Problem with multiple software timers

Thread Starter


Joined Sep 23, 2015
Hi All-

I am programming with a PIC16F1809. I have written code that uses one hardware timer to implement multiple software timers. It works great when I only define one software timer. It is dead on accurate within just a few milliseconds. However, when I define multiple timers, the timing gets thrown way off (20%) or more. Is there anything I can do to keep the timers accurate?



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Joined Sep 13, 2015
it probably makes more sense for you to tell people how it works, and show an example where the timer is off.

I think I might have posted a solution here a short while ago on this sort of things. Essentially a hardware timer produces a tick, and in the isr software timers are checked against the tick to update the flags. The counters for the software timers are updated if an overflow takes place.

Such a mechanism is accurate up to the tick.

Thread Starter


Joined Sep 23, 2015
Hi Guys,

This is how it works...

- I call timer_task() from the main routine using an interrupt set from a timer overflow.
- When I want to start a timer, I call the start_timer() routine.
- Then, I periodically call the is_tmr_expired() routine to check if the timer is expired.

By the way... I figured out my problem. What was happening was the timer_task() function was taking too long and causing the function to not be called every 100us as it should. I slowed down the timer to only overflow every 1 ms and changed the function accordingly. It is working great now.
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Joined Sep 13, 2015
One limitation of your code is the fixed number of software timers.

Generally, you want to take one of the two approaches:

1) on resource limited mcus, declare individual software timers and process them individually; this has the advantage of being simple but puts more burden on the users;
2) on resource risk mcus, use a linked list to manage timers. this allows fully automatic, and dynamic software timers. It has the disadvantage of being longer to execute.

On 8-bit timres, I tend to use the 1st approach.


Joined Sep 13, 2015
here is an example of my implementation:

typedef uint8_t TICK_Type;                    //8/16/32-bit timer/counter
typedef struct {
    TICK_Type R;                            //timer counter
    TICK_Type PR;                            //period register
} TMR_Type;

volatile TICK_Type sTick;                    //timer tick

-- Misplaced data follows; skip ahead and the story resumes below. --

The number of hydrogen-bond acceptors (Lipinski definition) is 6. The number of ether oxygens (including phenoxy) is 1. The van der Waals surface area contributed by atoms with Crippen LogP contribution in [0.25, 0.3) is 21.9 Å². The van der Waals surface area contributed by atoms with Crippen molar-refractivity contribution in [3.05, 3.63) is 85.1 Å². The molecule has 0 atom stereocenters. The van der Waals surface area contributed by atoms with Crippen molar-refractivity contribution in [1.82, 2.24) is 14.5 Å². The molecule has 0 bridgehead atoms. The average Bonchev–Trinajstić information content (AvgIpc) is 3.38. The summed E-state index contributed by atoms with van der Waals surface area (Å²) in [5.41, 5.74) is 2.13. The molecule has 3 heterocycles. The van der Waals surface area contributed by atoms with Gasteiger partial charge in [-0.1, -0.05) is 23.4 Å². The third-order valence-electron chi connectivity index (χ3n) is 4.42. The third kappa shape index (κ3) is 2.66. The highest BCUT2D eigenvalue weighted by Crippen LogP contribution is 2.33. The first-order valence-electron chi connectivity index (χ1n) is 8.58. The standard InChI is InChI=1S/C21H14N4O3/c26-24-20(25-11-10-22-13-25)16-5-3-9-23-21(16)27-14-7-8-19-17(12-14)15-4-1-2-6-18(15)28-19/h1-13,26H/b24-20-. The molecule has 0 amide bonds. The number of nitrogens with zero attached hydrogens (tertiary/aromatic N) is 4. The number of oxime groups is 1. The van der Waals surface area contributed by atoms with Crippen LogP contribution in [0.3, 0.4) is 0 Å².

TMR_Type sTMR0;                    //period for timer0
TMR_Type sTMR1;                    //period for timer1
TMR_Type sTMR2;                    //period for timer2
sTick is the global tick: it has no "time base" so it rolls over on its own, depending on the data types used for TICK_TYPE.

sTMR0/1/2 are three software timers declared by the user. Each contains its own counter (R) and its own periodic register (PR). PR set by users. and R is advanced synchronously and updated to produce an overflow signal:

//test timer for overflow
uint8_t sTimer_ovf(TMR_Type *tmr) {
    tmr->R += 1;                            //increment timer
    if (tmr->R == tmr->PR) {                //overflow
        tmr->R = 0;                            //reset timer counter
        return 1;                            //overflow has taken place
    } return 0;
the isr or loop counting looks like this:

        sTick_update();                        //update timer
        if (sTimer_ovf(&sTMR0)) IO_FLP(OUT_PORT, OUT0);
        if (sTimer_ovf(&sTMR1)) IO_FLP(OUT_PORT, OUT1);
        if (sTimer_ovf(&sTMR2)) IO_FLP(OUT_PORT, OUT2);
once an overflow is detected, the code flip a particular pin.

the execution is very fast, especially if 8-bit types are used. Adding timers is also quite easy.


Joined Jun 26, 2012
Not bad compared to 6 clocks the assembler code would take :)
Agreed. Using structs and pointers can make things bigger and slower - pointers especially in PICs depending on the compiler..

FWIW In C or assembler, I usually use one byte per timer, sometimes on a chain of prescalers to keep the times in one byte. They get loaded with the number of ticks, run to 0 then stop. Timeout is detected by the timer == 0. Since reading/writing a single byte is atomic, there is no need to disable interrupts when setting or testing. Its not a suitable approach for all things but handles most system timings, flashes, delays etc. well. For precise event timing, a more detailed approach might be appropriate.

 ; Service a timer - usually part of a periodic timer interrupt routine
movf  Timer1,F   ; check for 0, dec if not 0
btfss STATUS,Z
decf Timer1,F
; service next timer
; how to test the timer
movf Timer1,F  ; set Z flag if timeout
btfsc STATUS,Z
bra   Timer_is_0
.. continue, timer not 0
unsigned char Timer1;

//---------------  Service Timer  ----------
// done on Interrupt TIK
  if(Timer1)Timer1--;  // decrement to 0 then stop

//-------------- Test Timer  --------------
  if(Timer1 == 0) Timer_is_0();
Even C generates just a few bytes of code for each section in most cases. In assembler, testing for zero in the 18F can be usually be done using TSTFSZ to save some code.
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